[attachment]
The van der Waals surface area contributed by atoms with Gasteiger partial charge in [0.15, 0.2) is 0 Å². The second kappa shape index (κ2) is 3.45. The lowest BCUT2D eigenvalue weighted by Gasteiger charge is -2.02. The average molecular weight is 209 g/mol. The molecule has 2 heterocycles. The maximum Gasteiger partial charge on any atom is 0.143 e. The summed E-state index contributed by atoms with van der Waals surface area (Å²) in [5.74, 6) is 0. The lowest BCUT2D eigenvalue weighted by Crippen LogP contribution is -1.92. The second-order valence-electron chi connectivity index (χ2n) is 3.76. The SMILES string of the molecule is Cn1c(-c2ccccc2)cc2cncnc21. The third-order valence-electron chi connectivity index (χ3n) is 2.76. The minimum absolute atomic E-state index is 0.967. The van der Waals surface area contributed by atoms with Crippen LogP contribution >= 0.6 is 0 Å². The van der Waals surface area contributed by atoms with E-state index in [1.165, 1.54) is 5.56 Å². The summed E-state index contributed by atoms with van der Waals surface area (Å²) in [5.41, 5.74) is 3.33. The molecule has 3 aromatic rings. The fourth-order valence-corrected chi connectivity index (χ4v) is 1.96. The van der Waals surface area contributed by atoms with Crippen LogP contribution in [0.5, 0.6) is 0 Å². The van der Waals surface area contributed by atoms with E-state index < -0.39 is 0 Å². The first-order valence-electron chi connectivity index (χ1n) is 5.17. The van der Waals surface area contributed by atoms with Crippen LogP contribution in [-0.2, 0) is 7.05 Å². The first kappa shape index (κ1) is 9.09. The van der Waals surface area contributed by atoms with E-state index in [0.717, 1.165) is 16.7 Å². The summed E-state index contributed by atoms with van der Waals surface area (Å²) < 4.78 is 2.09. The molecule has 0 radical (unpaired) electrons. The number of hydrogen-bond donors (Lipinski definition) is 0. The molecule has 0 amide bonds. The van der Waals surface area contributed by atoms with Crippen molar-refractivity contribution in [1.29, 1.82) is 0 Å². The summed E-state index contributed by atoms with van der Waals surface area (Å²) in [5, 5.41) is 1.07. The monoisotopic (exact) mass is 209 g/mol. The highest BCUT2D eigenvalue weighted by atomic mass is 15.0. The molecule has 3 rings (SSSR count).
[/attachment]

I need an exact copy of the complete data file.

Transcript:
The van der Waals surface area contributed by atoms with Gasteiger partial charge in [0.15, 0.2) is 0 Å². The second kappa shape index (κ2) is 3.45. The lowest BCUT2D eigenvalue weighted by Gasteiger charge is -2.02. The average molecular weight is 209 g/mol. The molecule has 2 heterocycles. The maximum Gasteiger partial charge on any atom is 0.143 e. The summed E-state index contributed by atoms with van der Waals surface area (Å²) in [5.74, 6) is 0. The lowest BCUT2D eigenvalue weighted by Crippen LogP contribution is -1.92. The second-order valence-electron chi connectivity index (χ2n) is 3.76. The SMILES string of the molecule is Cn1c(-c2ccccc2)cc2cncnc21. The third-order valence-electron chi connectivity index (χ3n) is 2.76. The minimum absolute atomic E-state index is 0.967. The van der Waals surface area contributed by atoms with Crippen LogP contribution >= 0.6 is 0 Å². The van der Waals surface area contributed by atoms with E-state index in [1.165, 1.54) is 5.56 Å². The summed E-state index contributed by atoms with van der Waals surface area (Å²) in [5.41, 5.74) is 3.33. The molecule has 3 aromatic rings. The fourth-order valence-corrected chi connectivity index (χ4v) is 1.96. The van der Waals surface area contributed by atoms with Crippen LogP contribution in [0.5, 0.6) is 0 Å². The van der Waals surface area contributed by atoms with E-state index < -0.39 is 0 Å². The first-order valence-electron chi connectivity index (χ1n) is 5.17. The van der Waals surface area contributed by atoms with Crippen LogP contribution in [-0.2, 0) is 7.05 Å². The first kappa shape index (κ1) is 9.09. The van der Waals surface area contributed by atoms with E-state index in [0.717, 1.165) is 16.7 Å². The summed E-state index contributed by atoms with van der Waals surface area (Å²) < 4.78 is 2.09. The molecule has 0 radical (unpaired) electrons. The number of hydrogen-bond donors (Lipinski definition) is 0. The molecule has 0 amide bonds. The van der Waals surface area contributed by atoms with Crippen molar-refractivity contribution in [1.29, 1.82) is 0 Å². The summed E-state index contributed by atoms with van der Waals surface area (Å²) in [5, 5.41) is 1.07. The monoisotopic (exact) mass is 209 g/mol. The highest BCUT2D eigenvalue weighted by atomic mass is 15.0. The molecule has 3 rings (SSSR count).